244

Hmmm... looks like it might be a bear flag? Regardless, not the highest-odds entry, and that is what this tool is meant to bring us, so no trade there. I do think the low is in today but I don't need to let my money do that talking.

Here is another thread you might find useful in concert with this thread. You might notice I left some red and green arrows on this chart, they are EMA (brighter) and MACD (darker) crosses, and are discussed in more detail here: http://www.hotstockmarket.com/t/203601/spy-daytrading-tool-blend-of-emas-macds-vwap-atr-trailing-stop-on-5-minute-chart
post #2 of 14

Bingo. Nice write up. I have been getting away from indicators for a while now just focusing on price and volume to gauge whether to enter or to exit a trade and you know what, it works. I often see so many people just sticking indicator after indicator on their chart as if it will make them a better trader (my former self included) when the reality is those will only give mixed signals time after time, not to mention the fact that the majority are lagging (price has already started making the move by the time your indicator gives you the green light). I would seriously recommend any and everyone to look at this and go back to the basics. Just try trading from candlestick patterns, trendlines, chart patterns, and support and resistance. I'm sure many will find they actually do BETTER this way.

 

Also, time frame is very important. Yes, you can easily load up a 1min or tick chart and trade off that, but you know what, you will get a lot of noise and mixed signals not to mention you are trading against algos and other automated systems that profit from mispricing and spreads. I wouldn't recommend any trader to use less than a 5 minute chart. Seriously. 5 minute is the perfect timeframe to have candlesticks secure their trend without too much whiplash and trend changing that you find with the shorter timeframes. Add a 15 minute to see a more firm trend, an hourly (or 2 hourly) and a daily for overall, long-term trend and you should have all the tools you need to trade with. The daily chart is the only chart I like to add SMAs on, simply because the 20, 50, 100, 150, and 200 are all followed pretty religiously and many securities respect those levels. Aside from that, price and volume will tell you what you need to know to make a successful trade.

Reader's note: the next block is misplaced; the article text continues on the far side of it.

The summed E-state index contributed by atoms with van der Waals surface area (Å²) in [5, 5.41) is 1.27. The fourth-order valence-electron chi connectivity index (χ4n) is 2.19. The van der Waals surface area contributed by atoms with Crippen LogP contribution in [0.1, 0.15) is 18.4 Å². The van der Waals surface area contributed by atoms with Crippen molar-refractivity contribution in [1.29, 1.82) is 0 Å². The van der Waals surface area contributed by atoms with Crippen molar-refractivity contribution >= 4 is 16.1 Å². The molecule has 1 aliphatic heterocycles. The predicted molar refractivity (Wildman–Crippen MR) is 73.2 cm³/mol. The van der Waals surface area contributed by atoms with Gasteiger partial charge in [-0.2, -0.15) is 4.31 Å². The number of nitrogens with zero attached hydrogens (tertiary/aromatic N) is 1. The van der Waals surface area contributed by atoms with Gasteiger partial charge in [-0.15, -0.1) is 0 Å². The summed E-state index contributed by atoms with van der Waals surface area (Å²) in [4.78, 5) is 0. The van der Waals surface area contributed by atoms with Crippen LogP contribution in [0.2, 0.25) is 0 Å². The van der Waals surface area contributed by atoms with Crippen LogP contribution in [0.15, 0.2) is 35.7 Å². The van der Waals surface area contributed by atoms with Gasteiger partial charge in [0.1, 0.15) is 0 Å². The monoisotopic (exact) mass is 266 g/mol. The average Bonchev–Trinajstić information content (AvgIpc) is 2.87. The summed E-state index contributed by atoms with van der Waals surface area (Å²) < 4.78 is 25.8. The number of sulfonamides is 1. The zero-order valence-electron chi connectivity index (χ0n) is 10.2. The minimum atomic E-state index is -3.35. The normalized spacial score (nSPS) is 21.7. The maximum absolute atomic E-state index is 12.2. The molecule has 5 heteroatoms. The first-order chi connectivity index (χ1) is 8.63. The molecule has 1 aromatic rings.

post #3 of 14
Quote:
Originally Posted by Bishop View Post

Bingo. Nice write up. I have been getting away from indicators for a while now just focusing on price and volume to gauge whether to enter or to exit a trade and you know what, it works. I often see so many people just sticking indicator after indicator on their chart as if it will make them a better trader (my former self included) when the reality is those will only give mixed signals time after time, not to mention the fact that the majority are lagging (price has already started making the move by the time your indicator gives you the green light). I would seriously recommend any and everyone to look at this and go back to the basics. Just try trading from candlestick patterns, trendlines, chart patterns, and support and resistance. I'm sure many will find they actually do BETTER this way.

 

Good to hear buddy!  I encourage everyone to take that kind of step.  It's all about effort vs. result ..... how can you possibly know if they match up without assessing volume in relation to the price action?  

post #4 of 14

Good thread Rando.

post #5 of 14

good read.  i must admit, i will need to read this again before market opens, and then try to visualize it live when the market opens.

 

thanks

post #6 of 14
Thread Starter 
Quote:
Originally Posted by bluesmap View Post

i will need to read this again